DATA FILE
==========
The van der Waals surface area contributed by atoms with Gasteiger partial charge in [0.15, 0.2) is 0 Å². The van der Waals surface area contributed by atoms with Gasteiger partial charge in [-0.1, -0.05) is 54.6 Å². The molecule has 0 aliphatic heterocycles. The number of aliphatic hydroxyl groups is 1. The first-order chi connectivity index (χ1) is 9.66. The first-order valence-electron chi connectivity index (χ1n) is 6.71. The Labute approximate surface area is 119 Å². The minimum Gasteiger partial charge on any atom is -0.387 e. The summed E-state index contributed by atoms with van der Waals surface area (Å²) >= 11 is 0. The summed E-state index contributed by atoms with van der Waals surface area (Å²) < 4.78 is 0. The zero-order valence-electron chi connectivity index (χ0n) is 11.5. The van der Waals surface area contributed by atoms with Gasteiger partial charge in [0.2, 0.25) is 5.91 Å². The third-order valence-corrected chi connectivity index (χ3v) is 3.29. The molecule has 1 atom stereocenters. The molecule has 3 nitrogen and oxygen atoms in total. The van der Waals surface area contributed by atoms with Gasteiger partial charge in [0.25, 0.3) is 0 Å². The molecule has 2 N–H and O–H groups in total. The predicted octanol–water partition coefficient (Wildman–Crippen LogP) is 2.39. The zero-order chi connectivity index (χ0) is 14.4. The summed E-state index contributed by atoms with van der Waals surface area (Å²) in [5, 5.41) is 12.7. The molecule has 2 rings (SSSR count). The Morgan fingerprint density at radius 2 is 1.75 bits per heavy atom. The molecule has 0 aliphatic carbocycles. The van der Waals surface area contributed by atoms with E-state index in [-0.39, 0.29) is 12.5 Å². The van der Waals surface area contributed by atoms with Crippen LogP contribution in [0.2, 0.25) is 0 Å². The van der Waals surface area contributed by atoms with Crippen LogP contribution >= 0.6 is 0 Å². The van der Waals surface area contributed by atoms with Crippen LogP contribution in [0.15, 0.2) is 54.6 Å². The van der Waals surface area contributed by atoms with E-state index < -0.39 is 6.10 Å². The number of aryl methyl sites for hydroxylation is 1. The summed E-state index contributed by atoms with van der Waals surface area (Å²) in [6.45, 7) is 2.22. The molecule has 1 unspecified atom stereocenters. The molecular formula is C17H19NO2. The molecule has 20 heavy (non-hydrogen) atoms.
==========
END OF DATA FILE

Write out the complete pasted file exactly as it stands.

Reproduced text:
The van der Waals surface area contributed by atoms with Gasteiger partial charge in [0.15, 0.2) is 0 Å². The van der Waals surface area contributed by atoms with Gasteiger partial charge in [-0.1, -0.05) is 54.6 Å². The molecule has 0 aliphatic heterocycles. The number of aliphatic hydroxyl groups is 1. The first-order chi connectivity index (χ1) is 9.66. The first-order valence-electron chi connectivity index (χ1n) is 6.71. The Labute approximate surface area is 119 Å². The minimum Gasteiger partial charge on any atom is -0.387 e. The summed E-state index contributed by atoms with van der Waals surface area (Å²) >= 11 is 0. The summed E-state index contributed by atoms with van der Waals surface area (Å²) < 4.78 is 0. The zero-order valence-electron chi connectivity index (χ0n) is 11.5. The van der Waals surface area contributed by atoms with Gasteiger partial charge in [0.2, 0.25) is 5.91 Å². The third-order valence-corrected chi connectivity index (χ3v) is 3.29. The molecule has 1 atom stereocenters. The molecule has 3 nitrogen and oxygen atoms in total. The van der Waals surface area contributed by atoms with Gasteiger partial charge in [0.25, 0.3) is 0 Å². The molecule has 2 N–H and O–H groups in total. The predicted octanol–water partition coefficient (Wildman–Crippen LogP) is 2.39. The zero-order chi connectivity index (χ0) is 14.4. The summed E-state index contributed by atoms with van der Waals surface area (Å²) in [5, 5.41) is 12.7. The molecule has 2 rings (SSSR count). The Morgan fingerprint density at radius 2 is 1.75 bits per heavy atom. The molecule has 0 aliphatic carbocycles. The van der Waals surface area contributed by atoms with E-state index in [-0.39, 0.29) is 12.5 Å². The van der Waals surface area contributed by atoms with Crippen LogP contribution in [0.2, 0.25) is 0 Å². The van der Waals surface area contributed by atoms with Crippen LogP contribution >= 0.6 is 0 Å². The van der Waals surface area contributed by atoms with Crippen LogP contribution in [0.15, 0.2) is 54.6 Å². The van der Waals surface area contributed by atoms with E-state index < -0.39 is 6.10 Å². The number of aryl methyl sites for hydroxylation is 1. The summed E-state index contributed by atoms with van der Waals surface area (Å²) in [6.45, 7) is 2.22. The molecule has 1 unspecified atom stereocenters. The molecular formula is C17H19NO2. The molecule has 20 heavy (non-hydrogen) atoms.